So, tiki bars (Painkiller) and restaurants (Hurricane Club) will be the new hotness in 2010? Oh really? (My fingers don’t want to type o rlly.) Because I ushered in the new year at Chicago's Trader Vic’s thinking I was indulging in retro kitsch when I was really being very forward looking. Hopefully, I can maintain this edge till at least 2011.
This location at the base of a condo building (with availability—could you imagine a tiki bar in your lobby? The promotional video calls the neighborhood “Little Manhattan” so you know it’s great) is only a little over a year old, reinvented tiki. The original Chicago Trader Vic's in the Parker Hilton served its last zombie New Year’s Eve 2006 after nearly 50 years in business. There are the requisite bamboo flourishes, fishing nets and Menehune swizzle sticks, yet there is a clean, smoothness to everything, upscale muted and corporate like a Hyatt (I am more Sofitel or Le Meridien as far as chains go).
My main mission was to eat crab rangoon, plain and simple. I am still mad at myself for never trying Elettaria's happy hour version because the restaurant no longer exists and because I don't feel right claming to be an aficionado having never tried theirs. It has become a lonely, sorry-for-myself Christmas Eve tradition to order cardboardy, oil-saturated cheese wontons from Wing Hua at the north end of the same Court Street block where the more attention-grabbing Buttermilk Channel resides. This year rangoons didn't happen because a gift of soft, washed rind cheeses from Murray's and a loaf of lard bread from Mazzola filled that holiday fat-and-carb void.
I got an extra surprise at our hotel (the so-so Dana Hotel—I should’ve just stuck with the Sofitel) when I noticed that crab rangoon appeared on our room service menu, a sure sign that Chicago was the right New Year's Eve choice despite the single-digit temperatures. I vowed to order the novelty along with the "Japanese ranch dressing" poutine, but never ended up being hungry enough in the middle of the night to warrant such snacking.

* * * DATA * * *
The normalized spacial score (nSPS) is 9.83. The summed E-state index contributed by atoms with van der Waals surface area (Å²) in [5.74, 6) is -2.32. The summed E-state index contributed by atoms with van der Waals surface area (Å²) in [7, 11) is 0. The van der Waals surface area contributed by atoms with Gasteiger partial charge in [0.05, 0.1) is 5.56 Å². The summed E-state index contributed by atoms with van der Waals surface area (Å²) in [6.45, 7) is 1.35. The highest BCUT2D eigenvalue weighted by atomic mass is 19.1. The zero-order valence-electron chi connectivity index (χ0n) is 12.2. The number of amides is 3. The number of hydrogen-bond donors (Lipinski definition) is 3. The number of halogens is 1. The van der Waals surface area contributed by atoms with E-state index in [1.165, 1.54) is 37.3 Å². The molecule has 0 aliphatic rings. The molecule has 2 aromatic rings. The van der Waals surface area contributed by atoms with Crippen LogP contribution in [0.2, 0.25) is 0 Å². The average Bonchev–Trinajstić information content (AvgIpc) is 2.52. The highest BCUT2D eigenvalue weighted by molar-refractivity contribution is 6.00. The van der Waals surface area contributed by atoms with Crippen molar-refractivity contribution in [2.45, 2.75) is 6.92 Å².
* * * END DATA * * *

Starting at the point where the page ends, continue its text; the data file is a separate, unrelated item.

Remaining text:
Drinks. This is a scorpion (rum, brandy, orange juice and I think Amaretto). Next to crab rangoon, cocktails are the most important item at Trader Vic's. I expected the food, particularly the entrees, to middling and pricey, and so they were. As long as you know what you're getting into, it's fine. I expect to overpay for fun on New Year’s Eve. (Originally, I had 6pm reservations at the bizarrely booked-months-in-advance Topolobampo—Bayless has insane star power and Twitter savvy. He even DM'd me to say hi to him when I tweeted my NYE plans. When it came down to it, though, crab rangoon trumped the $125 per person early dinner.)
Here are my little crisp-fried dumplings, served on a silver, light-radiating pedestal, almost angelic. It certainly beats a waxed paper bag. The texture was more delicate than Brooklyn takeout, though the filling was still predominantly cream cheese, despite Dungeness being invoked on the menu. I’ve never had a particularly crabby crab rangoon. However, I do cling to the notion that they contain a trace of crab or crab-like product unlike lobster sauce, which is only crustacean in name.
They are served with traditional Chinese-American ketchup and hot mustard in a dish shaped like a butterfly. We also had a plate of tender bbq spareribs.
I was steered away from non-sweet libations and was even given an unsolicited rock sugar stick with my crushed ice Queens Park Swizzle (made with dark rums not the light ones I see at more modern bars) and the explanation that it might be too strong. I can only guess the warning stemmed from face to face market research. I picture an after work crowd looking for happy hour bargains not cocktail mavens consumed by mixology.